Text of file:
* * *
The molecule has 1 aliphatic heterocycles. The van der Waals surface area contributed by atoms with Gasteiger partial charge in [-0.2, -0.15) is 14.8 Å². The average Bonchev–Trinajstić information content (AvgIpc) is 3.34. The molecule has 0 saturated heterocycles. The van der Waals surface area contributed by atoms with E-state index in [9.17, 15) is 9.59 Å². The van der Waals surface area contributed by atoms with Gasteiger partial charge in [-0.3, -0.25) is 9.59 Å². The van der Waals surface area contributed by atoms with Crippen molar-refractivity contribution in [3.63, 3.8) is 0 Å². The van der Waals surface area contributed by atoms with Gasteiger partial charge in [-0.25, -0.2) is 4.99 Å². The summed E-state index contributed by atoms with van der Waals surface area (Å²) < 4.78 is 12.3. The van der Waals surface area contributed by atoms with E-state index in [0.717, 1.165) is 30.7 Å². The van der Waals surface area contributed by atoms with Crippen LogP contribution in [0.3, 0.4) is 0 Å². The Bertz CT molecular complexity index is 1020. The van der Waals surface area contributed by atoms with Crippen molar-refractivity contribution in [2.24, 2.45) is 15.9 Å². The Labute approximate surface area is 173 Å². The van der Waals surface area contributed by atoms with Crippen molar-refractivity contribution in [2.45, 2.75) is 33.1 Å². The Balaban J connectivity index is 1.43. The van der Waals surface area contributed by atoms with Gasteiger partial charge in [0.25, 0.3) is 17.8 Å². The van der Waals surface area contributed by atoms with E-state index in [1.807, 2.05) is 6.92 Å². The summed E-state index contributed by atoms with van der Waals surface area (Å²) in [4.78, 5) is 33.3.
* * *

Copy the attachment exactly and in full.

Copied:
The molecule has 1 aliphatic heterocycles. The van der Waals surface area contributed by atoms with Gasteiger partial charge in [-0.2, -0.15) is 14.8 Å². The average Bonchev–Trinajstić information content (AvgIpc) is 3.34. The molecule has 0 saturated heterocycles. The van der Waals surface area contributed by atoms with E-state index in [9.17, 15) is 9.59 Å². The van der Waals surface area contributed by atoms with Gasteiger partial charge in [-0.3, -0.25) is 9.59 Å². The van der Waals surface area contributed by atoms with Crippen molar-refractivity contribution in [3.63, 3.8) is 0 Å². The van der Waals surface area contributed by atoms with Gasteiger partial charge in [-0.25, -0.2) is 4.99 Å². The summed E-state index contributed by atoms with van der Waals surface area (Å²) < 4.78 is 12.3. The van der Waals surface area contributed by atoms with E-state index in [0.717, 1.165) is 30.7 Å². The van der Waals surface area contributed by atoms with Crippen LogP contribution in [0.3, 0.4) is 0 Å². The Bertz CT molecular complexity index is 1020. The van der Waals surface area contributed by atoms with Crippen molar-refractivity contribution in [2.24, 2.45) is 15.9 Å². The Labute approximate surface area is 173 Å². The van der Waals surface area contributed by atoms with Crippen molar-refractivity contribution in [2.45, 2.75) is 33.1 Å². The Balaban J connectivity index is 1.43. The van der Waals surface area contributed by atoms with Gasteiger partial charge in [0.25, 0.3) is 17.8 Å². The van der Waals surface area contributed by atoms with E-state index in [1.807, 2.05) is 6.92 Å². The summed E-state index contributed by atoms with van der Waals surface area (Å²) in [4.78, 5) is 33.3.